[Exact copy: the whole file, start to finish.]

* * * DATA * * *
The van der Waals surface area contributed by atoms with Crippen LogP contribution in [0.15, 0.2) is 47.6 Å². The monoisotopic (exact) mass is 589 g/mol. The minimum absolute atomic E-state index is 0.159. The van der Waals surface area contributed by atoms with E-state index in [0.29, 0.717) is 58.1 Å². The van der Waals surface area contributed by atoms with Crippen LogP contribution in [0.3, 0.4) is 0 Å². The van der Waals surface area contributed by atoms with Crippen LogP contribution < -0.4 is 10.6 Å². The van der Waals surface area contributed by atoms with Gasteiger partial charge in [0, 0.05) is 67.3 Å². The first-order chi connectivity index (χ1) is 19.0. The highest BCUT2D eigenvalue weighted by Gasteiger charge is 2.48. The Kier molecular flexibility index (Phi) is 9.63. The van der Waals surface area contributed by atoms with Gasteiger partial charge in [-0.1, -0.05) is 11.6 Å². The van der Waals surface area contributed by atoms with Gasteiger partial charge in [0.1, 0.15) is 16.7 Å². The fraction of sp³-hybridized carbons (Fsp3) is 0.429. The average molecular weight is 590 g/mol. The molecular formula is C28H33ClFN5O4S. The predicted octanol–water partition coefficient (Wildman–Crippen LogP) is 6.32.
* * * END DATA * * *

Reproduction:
The van der Waals surface area contributed by atoms with Crippen LogP contribution in [0.15, 0.2) is 47.6 Å². The monoisotopic (exact) mass is 589 g/mol. The minimum absolute atomic E-state index is 0.159. The van der Waals surface area contributed by atoms with E-state index in [0.29, 0.717) is 58.1 Å². The van der Waals surface area contributed by atoms with Crippen LogP contribution in [0.3, 0.4) is 0 Å². The van der Waals surface area contributed by atoms with Crippen LogP contribution < -0.4 is 10.6 Å². The van der Waals surface area contributed by atoms with Gasteiger partial charge in [0, 0.05) is 67.3 Å². The first-order chi connectivity index (χ1) is 19.0. The highest BCUT2D eigenvalue weighted by Gasteiger charge is 2.48. The Kier molecular flexibility index (Phi) is 9.63. The van der Waals surface area contributed by atoms with Gasteiger partial charge in [-0.1, -0.05) is 11.6 Å². The van der Waals surface area contributed by atoms with Gasteiger partial charge in [0.1, 0.15) is 16.7 Å². The fraction of sp³-hybridized carbons (Fsp3) is 0.429. The average molecular weight is 590 g/mol. The molecular formula is C28H33ClFN5O4S. The predicted octanol–water partition coefficient (Wildman–Crippen LogP) is 6.32.